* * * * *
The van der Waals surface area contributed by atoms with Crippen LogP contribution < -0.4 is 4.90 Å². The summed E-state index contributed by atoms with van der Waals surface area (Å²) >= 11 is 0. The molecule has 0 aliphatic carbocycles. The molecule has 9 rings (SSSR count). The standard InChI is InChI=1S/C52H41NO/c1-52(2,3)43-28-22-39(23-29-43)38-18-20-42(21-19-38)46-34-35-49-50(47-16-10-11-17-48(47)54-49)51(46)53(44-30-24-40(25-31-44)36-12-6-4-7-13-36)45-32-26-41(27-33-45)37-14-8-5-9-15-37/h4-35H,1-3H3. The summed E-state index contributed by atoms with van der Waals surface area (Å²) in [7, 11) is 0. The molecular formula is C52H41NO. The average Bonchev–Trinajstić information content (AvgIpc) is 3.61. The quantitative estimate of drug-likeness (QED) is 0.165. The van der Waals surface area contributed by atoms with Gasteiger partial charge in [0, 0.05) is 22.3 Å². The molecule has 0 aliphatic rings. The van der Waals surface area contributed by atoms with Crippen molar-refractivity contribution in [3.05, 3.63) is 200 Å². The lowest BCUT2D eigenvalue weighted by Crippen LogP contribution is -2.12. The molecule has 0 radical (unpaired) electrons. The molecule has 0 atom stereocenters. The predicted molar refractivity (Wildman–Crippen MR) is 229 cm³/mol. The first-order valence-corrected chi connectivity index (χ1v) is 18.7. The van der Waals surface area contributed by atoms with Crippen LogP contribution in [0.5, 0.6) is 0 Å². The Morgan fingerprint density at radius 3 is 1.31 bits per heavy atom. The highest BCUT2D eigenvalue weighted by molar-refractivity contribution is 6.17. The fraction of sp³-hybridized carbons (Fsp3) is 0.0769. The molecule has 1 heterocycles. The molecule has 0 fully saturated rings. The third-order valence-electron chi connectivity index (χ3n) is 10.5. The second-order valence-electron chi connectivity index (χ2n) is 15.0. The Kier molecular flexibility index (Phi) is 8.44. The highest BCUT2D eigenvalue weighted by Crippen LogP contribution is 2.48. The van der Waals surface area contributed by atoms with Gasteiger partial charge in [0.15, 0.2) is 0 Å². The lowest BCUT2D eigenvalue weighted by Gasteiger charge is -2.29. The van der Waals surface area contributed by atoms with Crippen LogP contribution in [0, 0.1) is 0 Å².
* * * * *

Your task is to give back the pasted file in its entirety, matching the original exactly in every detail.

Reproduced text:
The van der Waals surface area contributed by atoms with Crippen LogP contribution < -0.4 is 4.90 Å². The summed E-state index contributed by atoms with van der Waals surface area (Å²) >= 11 is 0. The molecule has 0 aliphatic carbocycles. The molecule has 9 rings (SSSR count). The standard InChI is InChI=1S/C52H41NO/c1-52(2,3)43-28-22-39(23-29-43)38-18-20-42(21-19-38)46-34-35-49-50(47-16-10-11-17-48(47)54-49)51(46)53(44-30-24-40(25-31-44)36-12-6-4-7-13-36)45-32-26-41(27-33-45)37-14-8-5-9-15-37/h4-35H,1-3H3. The summed E-state index contributed by atoms with van der Waals surface area (Å²) in [7, 11) is 0. The molecular formula is C52H41NO. The average Bonchev–Trinajstić information content (AvgIpc) is 3.61. The quantitative estimate of drug-likeness (QED) is 0.165. The van der Waals surface area contributed by atoms with Gasteiger partial charge in [0, 0.05) is 22.3 Å². The molecule has 0 aliphatic rings. The van der Waals surface area contributed by atoms with Crippen molar-refractivity contribution in [3.05, 3.63) is 200 Å². The lowest BCUT2D eigenvalue weighted by Crippen LogP contribution is -2.12. The molecule has 0 radical (unpaired) electrons. The molecule has 0 atom stereocenters. The predicted molar refractivity (Wildman–Crippen MR) is 229 cm³/mol. The first-order valence-corrected chi connectivity index (χ1v) is 18.7. The van der Waals surface area contributed by atoms with Crippen LogP contribution in [0.5, 0.6) is 0 Å². The Morgan fingerprint density at radius 3 is 1.31 bits per heavy atom. The highest BCUT2D eigenvalue weighted by molar-refractivity contribution is 6.17. The fraction of sp³-hybridized carbons (Fsp3) is 0.0769. The molecule has 1 heterocycles. The molecule has 0 fully saturated rings. The third-order valence-electron chi connectivity index (χ3n) is 10.5. The second-order valence-electron chi connectivity index (χ2n) is 15.0. The Kier molecular flexibility index (Phi) is 8.44. The highest BCUT2D eigenvalue weighted by Crippen LogP contribution is 2.48. The van der Waals surface area contributed by atoms with Gasteiger partial charge in [0.15, 0.2) is 0 Å². The lowest BCUT2D eigenvalue weighted by Gasteiger charge is -2.29. The van der Waals surface area contributed by atoms with Crippen LogP contribution in [0, 0.1) is 0 Å².